Easy comparison shopping at the grocery store.

Social Image Hanging Flag on Wall

I discovered this recently when I found myself buying energy drinks every day. I decided that instead of going to the store 7 days a week I’ll just stock up ahead of time. When shopping I found four packs and twelve packs. The four packs cost $5.98 and the twelve-packs cost $19.98. Do some quick math and you will find it cheaper to buy three four-packs totaling twelve cans rather than one twelve pack.

This is true with many other products but may not be as obvious such as a larger bottle of detergent or a larger box of crackers. Before you start bringing calculators to the grocery store I should let you in on a little secret. At almost all grocery stores you will find on the shelf a price tag. There are usually two prices displayed but many only pay attention to just the one which is the price of the container. The other one is much more useful and it is the price per unit. The price per unit allows for comparison shopping between two products of different sizes or quantities.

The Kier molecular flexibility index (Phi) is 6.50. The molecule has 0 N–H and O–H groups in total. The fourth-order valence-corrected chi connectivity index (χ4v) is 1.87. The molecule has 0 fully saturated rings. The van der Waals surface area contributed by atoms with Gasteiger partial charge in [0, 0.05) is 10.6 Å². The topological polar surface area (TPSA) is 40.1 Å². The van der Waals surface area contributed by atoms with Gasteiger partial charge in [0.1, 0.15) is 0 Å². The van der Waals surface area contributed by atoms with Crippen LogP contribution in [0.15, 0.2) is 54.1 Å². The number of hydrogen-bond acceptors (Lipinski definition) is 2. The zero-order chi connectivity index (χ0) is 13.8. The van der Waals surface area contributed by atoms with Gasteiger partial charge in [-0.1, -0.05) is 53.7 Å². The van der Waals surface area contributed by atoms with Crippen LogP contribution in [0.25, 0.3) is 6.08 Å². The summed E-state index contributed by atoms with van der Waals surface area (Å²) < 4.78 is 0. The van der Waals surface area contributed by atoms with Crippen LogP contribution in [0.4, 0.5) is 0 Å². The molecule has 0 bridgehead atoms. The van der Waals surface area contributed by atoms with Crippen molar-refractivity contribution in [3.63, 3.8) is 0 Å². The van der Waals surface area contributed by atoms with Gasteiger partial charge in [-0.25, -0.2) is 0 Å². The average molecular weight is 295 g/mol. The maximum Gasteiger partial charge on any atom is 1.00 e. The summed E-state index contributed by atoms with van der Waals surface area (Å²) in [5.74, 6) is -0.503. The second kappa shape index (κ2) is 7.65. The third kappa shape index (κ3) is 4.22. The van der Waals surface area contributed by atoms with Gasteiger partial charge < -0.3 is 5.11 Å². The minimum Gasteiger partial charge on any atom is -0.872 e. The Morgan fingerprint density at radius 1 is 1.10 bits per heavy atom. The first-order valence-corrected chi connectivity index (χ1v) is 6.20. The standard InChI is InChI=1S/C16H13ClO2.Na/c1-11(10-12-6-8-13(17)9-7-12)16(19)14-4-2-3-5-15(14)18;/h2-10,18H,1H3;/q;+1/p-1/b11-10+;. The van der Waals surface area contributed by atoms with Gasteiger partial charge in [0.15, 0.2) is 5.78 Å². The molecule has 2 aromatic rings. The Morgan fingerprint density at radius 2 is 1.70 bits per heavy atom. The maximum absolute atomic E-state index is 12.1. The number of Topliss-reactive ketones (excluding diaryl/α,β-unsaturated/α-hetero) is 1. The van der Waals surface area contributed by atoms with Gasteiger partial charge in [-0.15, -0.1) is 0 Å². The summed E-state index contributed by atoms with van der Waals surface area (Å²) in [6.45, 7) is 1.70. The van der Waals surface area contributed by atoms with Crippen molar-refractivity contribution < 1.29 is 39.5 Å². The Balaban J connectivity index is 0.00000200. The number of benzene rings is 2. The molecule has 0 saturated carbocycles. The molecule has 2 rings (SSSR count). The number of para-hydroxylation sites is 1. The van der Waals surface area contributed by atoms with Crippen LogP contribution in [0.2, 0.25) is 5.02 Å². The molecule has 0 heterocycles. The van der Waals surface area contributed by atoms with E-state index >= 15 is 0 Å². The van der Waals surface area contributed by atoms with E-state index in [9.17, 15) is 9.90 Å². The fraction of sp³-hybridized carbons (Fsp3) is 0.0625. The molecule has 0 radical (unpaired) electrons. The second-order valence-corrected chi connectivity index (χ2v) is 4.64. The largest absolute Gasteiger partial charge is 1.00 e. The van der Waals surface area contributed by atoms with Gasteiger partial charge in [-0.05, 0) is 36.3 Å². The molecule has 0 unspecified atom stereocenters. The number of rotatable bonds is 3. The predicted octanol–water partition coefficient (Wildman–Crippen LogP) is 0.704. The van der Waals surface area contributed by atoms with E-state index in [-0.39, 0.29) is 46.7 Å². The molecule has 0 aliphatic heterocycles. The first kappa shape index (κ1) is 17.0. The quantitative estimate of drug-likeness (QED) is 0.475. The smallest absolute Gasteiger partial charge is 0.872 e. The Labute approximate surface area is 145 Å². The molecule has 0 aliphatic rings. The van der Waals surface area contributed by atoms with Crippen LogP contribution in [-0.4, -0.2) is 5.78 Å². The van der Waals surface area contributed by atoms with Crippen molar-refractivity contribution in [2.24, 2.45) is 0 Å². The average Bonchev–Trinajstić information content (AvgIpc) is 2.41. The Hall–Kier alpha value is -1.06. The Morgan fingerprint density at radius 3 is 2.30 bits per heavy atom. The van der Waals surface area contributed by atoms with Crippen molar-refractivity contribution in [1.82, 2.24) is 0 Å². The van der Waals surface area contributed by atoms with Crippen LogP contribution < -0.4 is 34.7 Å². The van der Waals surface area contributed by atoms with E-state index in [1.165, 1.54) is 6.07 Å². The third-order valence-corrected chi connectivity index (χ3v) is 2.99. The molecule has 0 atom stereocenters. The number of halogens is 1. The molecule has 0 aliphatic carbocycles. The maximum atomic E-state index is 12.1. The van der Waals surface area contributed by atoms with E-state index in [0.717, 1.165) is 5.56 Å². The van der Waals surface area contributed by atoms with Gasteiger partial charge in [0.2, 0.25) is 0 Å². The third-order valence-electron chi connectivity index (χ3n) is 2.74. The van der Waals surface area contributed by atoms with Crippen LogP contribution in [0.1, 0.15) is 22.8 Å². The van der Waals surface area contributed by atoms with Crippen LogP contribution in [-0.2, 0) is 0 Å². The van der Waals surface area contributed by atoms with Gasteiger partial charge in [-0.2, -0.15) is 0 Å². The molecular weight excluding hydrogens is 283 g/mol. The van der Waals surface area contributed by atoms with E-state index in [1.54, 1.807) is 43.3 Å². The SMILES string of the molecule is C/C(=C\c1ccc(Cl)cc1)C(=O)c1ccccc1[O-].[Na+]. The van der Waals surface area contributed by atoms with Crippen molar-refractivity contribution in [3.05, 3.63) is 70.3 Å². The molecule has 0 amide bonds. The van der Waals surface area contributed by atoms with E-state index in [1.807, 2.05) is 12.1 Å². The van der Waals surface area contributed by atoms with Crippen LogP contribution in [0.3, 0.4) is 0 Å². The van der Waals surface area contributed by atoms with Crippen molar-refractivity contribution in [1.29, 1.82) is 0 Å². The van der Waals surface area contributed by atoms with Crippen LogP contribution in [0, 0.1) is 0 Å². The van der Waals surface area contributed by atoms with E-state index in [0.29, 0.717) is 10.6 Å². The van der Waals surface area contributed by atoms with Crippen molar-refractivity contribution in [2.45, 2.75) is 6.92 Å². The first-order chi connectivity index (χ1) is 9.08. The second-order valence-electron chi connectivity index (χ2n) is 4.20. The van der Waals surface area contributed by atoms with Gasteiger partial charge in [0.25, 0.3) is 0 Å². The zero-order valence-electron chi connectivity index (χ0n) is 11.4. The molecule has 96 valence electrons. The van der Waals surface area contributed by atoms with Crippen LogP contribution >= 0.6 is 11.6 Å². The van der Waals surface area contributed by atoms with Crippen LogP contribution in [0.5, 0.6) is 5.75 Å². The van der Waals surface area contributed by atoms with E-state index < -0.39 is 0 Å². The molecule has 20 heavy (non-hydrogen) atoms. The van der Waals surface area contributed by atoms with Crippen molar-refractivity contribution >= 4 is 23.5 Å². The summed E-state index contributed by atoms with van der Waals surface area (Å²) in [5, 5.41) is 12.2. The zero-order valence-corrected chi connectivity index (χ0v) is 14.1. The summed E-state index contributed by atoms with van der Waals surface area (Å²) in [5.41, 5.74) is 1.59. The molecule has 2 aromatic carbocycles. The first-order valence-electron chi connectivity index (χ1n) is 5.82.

For example, you have two different brands of crackers each in the same size box. One contains 70 crackers for 1.25 and the other contains 100 crackers for 1.50. So, which one is cheaper? It appears the 1.25 is cheaper but the unit price will tell you that the first is .0178 per cracker making it 1.78 per 100 ct whereas the second is 1.50 per 100 ct. Therefore, the second is really the better deal.

It sounds confusing but the math has already been done. Just take a quick glance at the per-unit price to see what’s really the better deal.

The estimated savings vary with this one but we assume the average household could essentially save approximately $40 a month off of their grocery bill following this advice. Therefore total PT savings over a year = $480.